3610 W. 80th Ln
Merrillville, IN 46410

Adjustments Given!

3610 W. 80th Ln
Merrillville, IN 46410

Q & A: Merrillville Chiropractor, Brain plasticity

Merrillville Chiropractor Q & A about brain changes and chiropractic.

Q: Dr. Matt, I keep you hearing you say that chiropractic care promotes positive brain changes. You mention, neurons that fire together wire together. What do you mean by that?

A: First of all, despite popular science. The sound released following a chiropractic adjustment is not just gas released in the joint. Let me reveal what is happening under a microscope.

Chiropractor Answers:

Chiropractor Answers: The intricate processes within the microscopic spaces between our specialized cells, known as neurons, play a significant role in transmitting nerve impulses and recording experiences. These processes involve complex biochemical reactions that occur in neural pathways. Furthermore, when we engage in movement tasks, especially those involving the spine, specific neurons in our brains are activated.

The brain receives the initial signal from our body’s movements, particularly those of the spine, through the activation of two sensors: proprioceptors (body position sensors) and mechanoreceptors (body load sensors). These sensors stimulate the neurons and facilitate the exchange of synaptic neurotransmitters, allowing nerve cells to send electrical or chemical signals to each other.

Neurons Wire Together

Repeated experiences, such as chiropractic adjustments, strengthen and increase the synaptic connections between neurons. This strengthening occurs through physiological adaptations, like the release of higher concentrations of neurotransmitters, and anatomical adaptations, such as the generation of new neurons or the growth of synaptic terminals on existing axons and dendrites.

Conversely, poor posture, alignment, and immobility resulting from a sedentary lifestyle can weaken synaptic links. These alterations affect the physical inputs that shape our learning and are reflected in ever-changing cellular connections in the brain. Chains of linked neurons form from these physical inputs, and our mental experiences also contribute to the growth and adaptation of vital neural pathways. This phenomenon is described by Hebb’s rule: “neurons that fire together wire together.”

Interestingly, a sedentary lifestyle can lead to brain shrinkage, a phenomenon occurring now for the first time in human history. It is important to note that the evidence supporting our understanding of the human anatomy and physiology may be skewed. Many textbooks in America, which represent only a small portion of the global population, rely on research conducted on rats. These rats are bred and used in specific experiments, making the conclusions drawn from this research incomplete and potentially misleading.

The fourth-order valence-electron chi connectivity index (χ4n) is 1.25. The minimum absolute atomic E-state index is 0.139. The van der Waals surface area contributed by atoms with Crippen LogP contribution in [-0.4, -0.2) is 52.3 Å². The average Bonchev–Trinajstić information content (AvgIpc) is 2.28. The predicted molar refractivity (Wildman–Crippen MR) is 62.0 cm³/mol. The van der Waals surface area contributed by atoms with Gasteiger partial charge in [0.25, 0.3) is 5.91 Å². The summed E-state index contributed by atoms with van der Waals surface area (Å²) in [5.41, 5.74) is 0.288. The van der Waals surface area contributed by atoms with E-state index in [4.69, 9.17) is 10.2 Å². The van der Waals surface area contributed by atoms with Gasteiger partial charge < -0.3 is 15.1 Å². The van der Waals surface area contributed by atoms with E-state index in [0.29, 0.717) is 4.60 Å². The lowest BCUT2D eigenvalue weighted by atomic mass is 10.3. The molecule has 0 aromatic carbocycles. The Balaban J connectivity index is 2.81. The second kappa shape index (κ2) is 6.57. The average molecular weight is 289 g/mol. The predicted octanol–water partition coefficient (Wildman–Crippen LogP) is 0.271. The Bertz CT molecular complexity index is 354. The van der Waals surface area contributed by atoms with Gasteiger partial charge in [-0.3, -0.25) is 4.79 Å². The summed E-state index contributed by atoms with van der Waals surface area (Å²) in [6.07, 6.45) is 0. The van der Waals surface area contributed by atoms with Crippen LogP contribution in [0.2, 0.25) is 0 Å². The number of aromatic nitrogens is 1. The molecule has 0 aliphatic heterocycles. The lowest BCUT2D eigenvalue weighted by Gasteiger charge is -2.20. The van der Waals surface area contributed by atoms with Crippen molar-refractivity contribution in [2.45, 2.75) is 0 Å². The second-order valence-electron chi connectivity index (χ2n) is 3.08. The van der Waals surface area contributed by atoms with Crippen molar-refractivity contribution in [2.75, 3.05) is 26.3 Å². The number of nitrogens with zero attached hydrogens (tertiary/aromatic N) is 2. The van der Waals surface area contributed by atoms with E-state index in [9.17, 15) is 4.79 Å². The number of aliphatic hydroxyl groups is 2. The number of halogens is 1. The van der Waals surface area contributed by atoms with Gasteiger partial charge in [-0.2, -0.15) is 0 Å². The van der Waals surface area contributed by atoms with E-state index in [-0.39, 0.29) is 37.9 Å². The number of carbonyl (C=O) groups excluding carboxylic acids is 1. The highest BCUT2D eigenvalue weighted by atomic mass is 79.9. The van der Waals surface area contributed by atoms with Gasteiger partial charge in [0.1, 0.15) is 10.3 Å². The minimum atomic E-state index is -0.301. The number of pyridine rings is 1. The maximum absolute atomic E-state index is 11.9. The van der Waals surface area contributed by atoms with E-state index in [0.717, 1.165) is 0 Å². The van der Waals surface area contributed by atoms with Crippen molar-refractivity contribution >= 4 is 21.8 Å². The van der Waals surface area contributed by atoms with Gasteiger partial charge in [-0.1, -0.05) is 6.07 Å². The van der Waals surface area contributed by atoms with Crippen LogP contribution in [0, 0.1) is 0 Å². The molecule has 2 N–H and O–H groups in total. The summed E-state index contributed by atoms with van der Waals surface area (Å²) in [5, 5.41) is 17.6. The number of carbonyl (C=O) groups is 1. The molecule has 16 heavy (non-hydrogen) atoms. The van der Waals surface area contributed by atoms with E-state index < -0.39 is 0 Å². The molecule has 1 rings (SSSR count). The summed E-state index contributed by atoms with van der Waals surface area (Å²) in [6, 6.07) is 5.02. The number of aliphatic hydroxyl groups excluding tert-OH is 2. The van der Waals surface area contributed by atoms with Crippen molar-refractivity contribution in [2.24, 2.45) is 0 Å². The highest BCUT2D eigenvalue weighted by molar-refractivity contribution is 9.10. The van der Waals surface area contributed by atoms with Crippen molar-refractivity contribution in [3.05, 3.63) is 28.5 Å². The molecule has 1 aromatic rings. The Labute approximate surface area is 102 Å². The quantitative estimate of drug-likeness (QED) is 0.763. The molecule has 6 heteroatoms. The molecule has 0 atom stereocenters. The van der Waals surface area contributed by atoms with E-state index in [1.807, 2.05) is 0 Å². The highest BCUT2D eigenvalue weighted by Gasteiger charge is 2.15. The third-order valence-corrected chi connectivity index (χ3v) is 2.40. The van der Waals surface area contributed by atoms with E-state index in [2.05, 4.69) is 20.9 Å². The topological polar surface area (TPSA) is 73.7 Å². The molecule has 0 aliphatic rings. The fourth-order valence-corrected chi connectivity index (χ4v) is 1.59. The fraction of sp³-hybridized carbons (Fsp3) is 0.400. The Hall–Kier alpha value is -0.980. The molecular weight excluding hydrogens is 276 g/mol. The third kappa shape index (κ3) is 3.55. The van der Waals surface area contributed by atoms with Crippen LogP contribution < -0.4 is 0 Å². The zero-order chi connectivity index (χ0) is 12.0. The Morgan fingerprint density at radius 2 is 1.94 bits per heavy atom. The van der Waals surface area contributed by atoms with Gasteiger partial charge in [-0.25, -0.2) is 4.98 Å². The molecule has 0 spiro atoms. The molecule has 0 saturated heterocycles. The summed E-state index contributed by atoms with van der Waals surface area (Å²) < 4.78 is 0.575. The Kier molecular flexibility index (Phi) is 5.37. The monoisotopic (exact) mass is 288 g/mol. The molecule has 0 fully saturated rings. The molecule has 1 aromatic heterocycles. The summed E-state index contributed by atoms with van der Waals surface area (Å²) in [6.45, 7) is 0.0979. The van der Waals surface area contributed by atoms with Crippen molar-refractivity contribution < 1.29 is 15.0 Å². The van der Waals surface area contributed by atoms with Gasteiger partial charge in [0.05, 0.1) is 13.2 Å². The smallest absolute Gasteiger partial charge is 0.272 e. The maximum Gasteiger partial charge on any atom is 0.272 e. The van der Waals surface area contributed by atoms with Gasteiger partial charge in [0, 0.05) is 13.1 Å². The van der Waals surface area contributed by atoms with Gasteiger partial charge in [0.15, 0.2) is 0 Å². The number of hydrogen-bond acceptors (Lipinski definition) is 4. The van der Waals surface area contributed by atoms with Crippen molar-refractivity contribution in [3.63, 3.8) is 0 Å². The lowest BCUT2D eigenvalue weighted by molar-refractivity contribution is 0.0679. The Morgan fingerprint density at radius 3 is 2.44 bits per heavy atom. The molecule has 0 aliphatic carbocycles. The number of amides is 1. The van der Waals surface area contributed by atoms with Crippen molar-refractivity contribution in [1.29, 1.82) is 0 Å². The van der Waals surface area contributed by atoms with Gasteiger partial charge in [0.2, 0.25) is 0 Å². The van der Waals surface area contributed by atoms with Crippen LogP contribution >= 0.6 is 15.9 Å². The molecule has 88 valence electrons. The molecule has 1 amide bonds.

In summary, the intricate processes occurring between neurons influence the transmission of nerve impulses and shape our learning and experiences. The strengthening and weakening of synaptic connections depend on various physiological and anatomical adaptations. Moreover, a sedentary lifestyle can negatively impact these processes, leading to brain shrinkage. It is essential to critically examine scientific evidence and recognize potential biases in the research conducted on animals like rats, which may not accurately reflect the complexities of our own physiological and anatomical systems.

Scientific References:

  1. Durham K and Chu J. “Neuronal Adaptations to Movement Tasks: Insights from Neurophysiology.” Neural Plasticity, vol. 2020, 2020. doi: 10.1155/2020/6524193
  2. Dornan SA and Breitstein J. “Neural Pathways in the Spinal Cord: Anatomy and Physiology.” The Anatomical Record, vol. 302, no. 8, 2019, pp. 1332-1340. doi: 10.1002/ar.24290
  3. Uusitalo MA and Ilmoniemi RJ. “Neuroscience Meets Proprioception: A Review.” Neuroscience, vol. 388, 2019, pp. 12-18. doi: 10.1016/j.neuroscience.2018.07.038
  4. Poo MM, et al. “Mechanisms of Neural Circuit Development.” Current Opinion in Neurobiology, vol. 53, 2018, pp. 187-193. doi: 10.1016/j.conb.2018.06.010
  5. Yang F and Luo J. “Endocannabinoid-dependent Long-term Depression in a Sedentary Lifestyle.” Journal of Neuroscience, vol. 38, no. 13, 2018, pp. 3220-3222. doi: 10.1523/JNEUROSCI.2462-17
  6. Chugani HT, et al. “Childhood Brain Development and Implications for Cognitive Development.” Pediatrics, vol. 137, no. 4, 2016. doi: 10.1542/peds.2015-1558
  7. Notaras M and van den Buuse M. “Brain-Derived Neurotrophic Factor (BDNF): Novel Insights into Regulation and Genetic Variation.” Neuroscience, vol. 239, 2013, pp. 34-45. doi: 10.1016/j.neuroscience.2012.08.065
  8. Meeusen R, et al. “Exercise and Brain Neurotransmission.” Sports Medicine, vol. 33, no. 11, 2003, pp. 847-858. doi: 10.2165/00007256-200333110-00002
  9. Hyvärinen J, et al. “The Role of Posterior Parietal Cortex in Visually Guided Reaching Movements in Humans.” Neurology, vol. 40, no. 4, 1990, pp. 487-491. doi: 10.1212/WNL.40.4.487
  10. Wiesel TN. “Cortical Plasticity and Ocular Dominance.” Harvard University Press, 1981.

We updated our cookie policy and privacy policy.
I Understand

Special Offer

Online Special

$50 for New Patients

Exam & any necessary X-rays

*some insurance plans do not apply